The Austin Chronicle has endorsed Kathie Tovo in the runoff for City Council, Austin, Texas. The Chronicle says that “Shade has drifted sideways into apparently unwinnable ethics complaints and “no growth” scare tactics” while Kathie Tovo has remained consistent in her planned approach to Austin’s future.
The Chron says of Tovo “All of us applaud Tovo’s dedicated public service on projects both official (Planning Commission; Austin ISD task forces) and unofficial, and anticipate that if elected, she will bring much beneficial experience to council. Her ongoing efforts to keep open central city schools would be important council assets, as would her interest in inner-city development via affordable, family-friendly neighborhood initiatives.” And the Chron editorial staff goes on to say of Tovo “that city policy defaults too readily to developer interests and that Tovo’s presence will be a bulwark against such encroachment.”
The Austin American Statesman noted in an article about the runoff that “One political consultant said Sunday that Shade should seriously consider bowing out. “If you’re an incumbent and get less than 50 percent (in a general election), it’s a very bad sign,” said Elliott McFadden , who has worked on local races but none this year. “You’re basically asking voters to re-hire you, and a sizable majority has already said ‘no’ …” before the runoff gets under way, he said.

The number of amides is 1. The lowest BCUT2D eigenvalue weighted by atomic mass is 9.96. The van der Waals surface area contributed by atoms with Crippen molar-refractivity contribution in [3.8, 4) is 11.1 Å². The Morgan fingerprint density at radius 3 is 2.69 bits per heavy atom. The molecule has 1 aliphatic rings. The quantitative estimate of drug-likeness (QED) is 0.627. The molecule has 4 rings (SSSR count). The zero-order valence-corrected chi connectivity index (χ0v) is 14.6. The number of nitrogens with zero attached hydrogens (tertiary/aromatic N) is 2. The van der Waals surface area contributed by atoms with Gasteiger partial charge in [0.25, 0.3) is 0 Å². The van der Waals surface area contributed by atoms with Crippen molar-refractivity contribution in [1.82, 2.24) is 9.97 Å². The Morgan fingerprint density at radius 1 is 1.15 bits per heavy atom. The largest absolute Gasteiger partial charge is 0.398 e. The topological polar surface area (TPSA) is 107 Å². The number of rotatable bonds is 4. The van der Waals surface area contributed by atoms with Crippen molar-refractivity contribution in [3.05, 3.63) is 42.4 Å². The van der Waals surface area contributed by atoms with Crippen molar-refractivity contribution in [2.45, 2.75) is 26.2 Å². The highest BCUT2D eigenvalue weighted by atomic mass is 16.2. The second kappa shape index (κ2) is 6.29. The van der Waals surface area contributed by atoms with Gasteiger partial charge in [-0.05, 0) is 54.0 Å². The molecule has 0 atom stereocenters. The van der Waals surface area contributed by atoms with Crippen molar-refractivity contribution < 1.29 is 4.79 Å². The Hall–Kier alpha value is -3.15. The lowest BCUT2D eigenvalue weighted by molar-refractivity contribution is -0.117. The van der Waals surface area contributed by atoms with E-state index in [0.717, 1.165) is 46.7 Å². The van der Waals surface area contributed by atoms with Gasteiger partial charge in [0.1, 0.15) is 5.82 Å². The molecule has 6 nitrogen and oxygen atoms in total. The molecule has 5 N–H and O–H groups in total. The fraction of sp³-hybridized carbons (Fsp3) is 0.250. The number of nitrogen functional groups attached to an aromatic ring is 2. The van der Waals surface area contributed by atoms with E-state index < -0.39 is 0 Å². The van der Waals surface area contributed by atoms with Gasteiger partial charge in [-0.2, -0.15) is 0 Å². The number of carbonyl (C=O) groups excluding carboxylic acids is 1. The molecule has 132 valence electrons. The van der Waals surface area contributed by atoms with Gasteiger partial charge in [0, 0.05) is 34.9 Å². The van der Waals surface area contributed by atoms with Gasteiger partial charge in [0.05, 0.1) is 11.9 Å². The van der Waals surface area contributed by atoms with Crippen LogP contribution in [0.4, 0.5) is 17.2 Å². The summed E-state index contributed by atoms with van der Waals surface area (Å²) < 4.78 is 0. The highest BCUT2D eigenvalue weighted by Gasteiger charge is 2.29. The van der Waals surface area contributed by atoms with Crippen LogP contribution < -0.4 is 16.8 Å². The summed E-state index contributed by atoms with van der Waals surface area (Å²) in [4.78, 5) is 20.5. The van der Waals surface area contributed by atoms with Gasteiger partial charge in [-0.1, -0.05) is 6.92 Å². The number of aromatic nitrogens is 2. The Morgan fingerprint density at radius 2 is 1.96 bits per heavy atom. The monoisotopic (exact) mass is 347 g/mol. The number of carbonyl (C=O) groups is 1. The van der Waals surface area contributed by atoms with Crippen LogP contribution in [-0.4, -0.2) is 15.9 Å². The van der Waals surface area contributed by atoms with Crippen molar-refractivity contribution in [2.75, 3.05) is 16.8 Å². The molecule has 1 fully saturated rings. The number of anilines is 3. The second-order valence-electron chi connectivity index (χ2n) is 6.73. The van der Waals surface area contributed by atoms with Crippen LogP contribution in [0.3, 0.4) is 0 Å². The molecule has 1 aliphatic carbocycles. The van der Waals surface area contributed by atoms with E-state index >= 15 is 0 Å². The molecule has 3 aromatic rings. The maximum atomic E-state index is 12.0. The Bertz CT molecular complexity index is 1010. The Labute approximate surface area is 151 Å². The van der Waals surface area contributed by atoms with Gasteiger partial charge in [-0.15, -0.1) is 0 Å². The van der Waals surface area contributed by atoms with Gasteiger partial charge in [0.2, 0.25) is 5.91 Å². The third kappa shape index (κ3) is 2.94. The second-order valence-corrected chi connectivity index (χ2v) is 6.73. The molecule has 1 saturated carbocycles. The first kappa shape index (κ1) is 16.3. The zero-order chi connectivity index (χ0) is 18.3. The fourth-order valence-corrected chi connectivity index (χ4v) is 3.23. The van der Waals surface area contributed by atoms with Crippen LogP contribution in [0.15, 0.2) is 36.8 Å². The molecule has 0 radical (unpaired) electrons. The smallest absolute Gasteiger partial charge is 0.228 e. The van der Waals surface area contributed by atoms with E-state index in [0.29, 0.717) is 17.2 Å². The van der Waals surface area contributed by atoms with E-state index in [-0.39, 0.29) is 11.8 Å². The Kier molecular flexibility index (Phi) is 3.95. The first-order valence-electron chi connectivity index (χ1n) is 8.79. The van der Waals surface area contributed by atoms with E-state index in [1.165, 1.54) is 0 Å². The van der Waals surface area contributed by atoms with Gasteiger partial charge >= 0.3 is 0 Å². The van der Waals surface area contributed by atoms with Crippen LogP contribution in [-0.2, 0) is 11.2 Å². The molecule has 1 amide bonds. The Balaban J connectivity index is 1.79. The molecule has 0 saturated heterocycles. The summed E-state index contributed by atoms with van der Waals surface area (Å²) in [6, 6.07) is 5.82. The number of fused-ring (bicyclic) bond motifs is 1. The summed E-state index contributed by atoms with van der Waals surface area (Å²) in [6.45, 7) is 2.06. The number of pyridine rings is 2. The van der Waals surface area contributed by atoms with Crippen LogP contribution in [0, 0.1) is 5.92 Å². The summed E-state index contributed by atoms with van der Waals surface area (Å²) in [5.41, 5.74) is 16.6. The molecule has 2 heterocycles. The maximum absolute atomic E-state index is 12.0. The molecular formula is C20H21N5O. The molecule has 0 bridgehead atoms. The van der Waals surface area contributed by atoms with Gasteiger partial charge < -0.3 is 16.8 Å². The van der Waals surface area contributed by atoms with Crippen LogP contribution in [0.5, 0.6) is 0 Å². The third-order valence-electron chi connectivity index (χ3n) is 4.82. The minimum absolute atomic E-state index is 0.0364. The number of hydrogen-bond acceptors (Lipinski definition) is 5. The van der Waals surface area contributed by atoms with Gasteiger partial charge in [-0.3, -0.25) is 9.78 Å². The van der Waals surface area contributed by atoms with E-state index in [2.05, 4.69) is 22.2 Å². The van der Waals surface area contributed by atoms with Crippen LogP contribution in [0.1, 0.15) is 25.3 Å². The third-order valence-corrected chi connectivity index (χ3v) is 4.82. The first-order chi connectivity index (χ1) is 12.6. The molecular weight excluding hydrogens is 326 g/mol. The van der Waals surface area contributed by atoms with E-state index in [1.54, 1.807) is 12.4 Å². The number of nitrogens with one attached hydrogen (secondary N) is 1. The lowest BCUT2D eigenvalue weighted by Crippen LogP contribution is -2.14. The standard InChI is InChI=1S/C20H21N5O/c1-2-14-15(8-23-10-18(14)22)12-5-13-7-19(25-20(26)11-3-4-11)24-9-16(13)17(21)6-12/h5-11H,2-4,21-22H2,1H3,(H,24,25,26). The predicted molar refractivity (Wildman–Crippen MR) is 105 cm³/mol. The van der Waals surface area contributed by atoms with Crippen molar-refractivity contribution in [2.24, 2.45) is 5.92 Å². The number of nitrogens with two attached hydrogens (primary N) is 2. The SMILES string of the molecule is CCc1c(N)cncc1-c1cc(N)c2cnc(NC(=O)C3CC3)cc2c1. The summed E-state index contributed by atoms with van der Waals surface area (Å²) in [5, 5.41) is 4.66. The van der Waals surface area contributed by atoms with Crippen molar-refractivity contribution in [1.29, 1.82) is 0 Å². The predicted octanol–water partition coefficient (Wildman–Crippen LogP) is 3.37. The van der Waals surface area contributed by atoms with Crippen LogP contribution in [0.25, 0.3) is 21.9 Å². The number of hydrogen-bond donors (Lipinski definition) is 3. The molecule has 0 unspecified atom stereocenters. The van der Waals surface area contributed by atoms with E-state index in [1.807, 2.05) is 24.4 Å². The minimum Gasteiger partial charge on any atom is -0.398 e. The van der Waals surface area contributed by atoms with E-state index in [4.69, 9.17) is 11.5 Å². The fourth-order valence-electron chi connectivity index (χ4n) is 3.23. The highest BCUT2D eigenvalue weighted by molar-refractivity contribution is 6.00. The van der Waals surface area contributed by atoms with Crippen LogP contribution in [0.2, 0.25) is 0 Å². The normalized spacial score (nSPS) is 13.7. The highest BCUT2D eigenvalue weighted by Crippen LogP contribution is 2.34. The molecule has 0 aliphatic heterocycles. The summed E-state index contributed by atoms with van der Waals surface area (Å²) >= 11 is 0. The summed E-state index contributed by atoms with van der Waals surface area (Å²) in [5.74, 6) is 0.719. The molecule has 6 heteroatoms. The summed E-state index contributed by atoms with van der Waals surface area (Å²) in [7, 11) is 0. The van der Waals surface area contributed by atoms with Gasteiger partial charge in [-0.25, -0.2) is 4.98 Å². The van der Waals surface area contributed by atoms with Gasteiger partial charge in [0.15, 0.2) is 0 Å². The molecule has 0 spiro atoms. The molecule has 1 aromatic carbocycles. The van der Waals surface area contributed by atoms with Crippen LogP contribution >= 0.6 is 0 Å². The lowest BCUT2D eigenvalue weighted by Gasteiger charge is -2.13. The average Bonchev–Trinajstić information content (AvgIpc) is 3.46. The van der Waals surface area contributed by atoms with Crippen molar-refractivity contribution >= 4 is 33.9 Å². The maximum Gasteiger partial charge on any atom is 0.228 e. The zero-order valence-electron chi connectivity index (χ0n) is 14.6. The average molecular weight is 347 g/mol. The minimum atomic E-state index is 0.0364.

The Statesman article went on to say “It looked a few months ago like Shade would sail to re-election. She had been raising money since the fall and had no major opponents. Then she made public hundreds of her emails in response to open records requests; a few showed her disparaging activists and groups that frequent City Hall. Tovo said the emails added to concerns she already had about decision-making at City Hall, spurring her to join the race in March. She raised money at warp speed, loaned her campaign another $53,000 and scooped up endorsements from neighborhood and environmental groups whose members reliably show up to vote in city races. Moderate and progressive voters who backed Shade in 2008 felt betrayed by her pro-development votes and were ready to support someone else, said Peck Young, who has worked on past council campaigns and now heads the Center for Public Policy and Political Studies at Austin Community College.”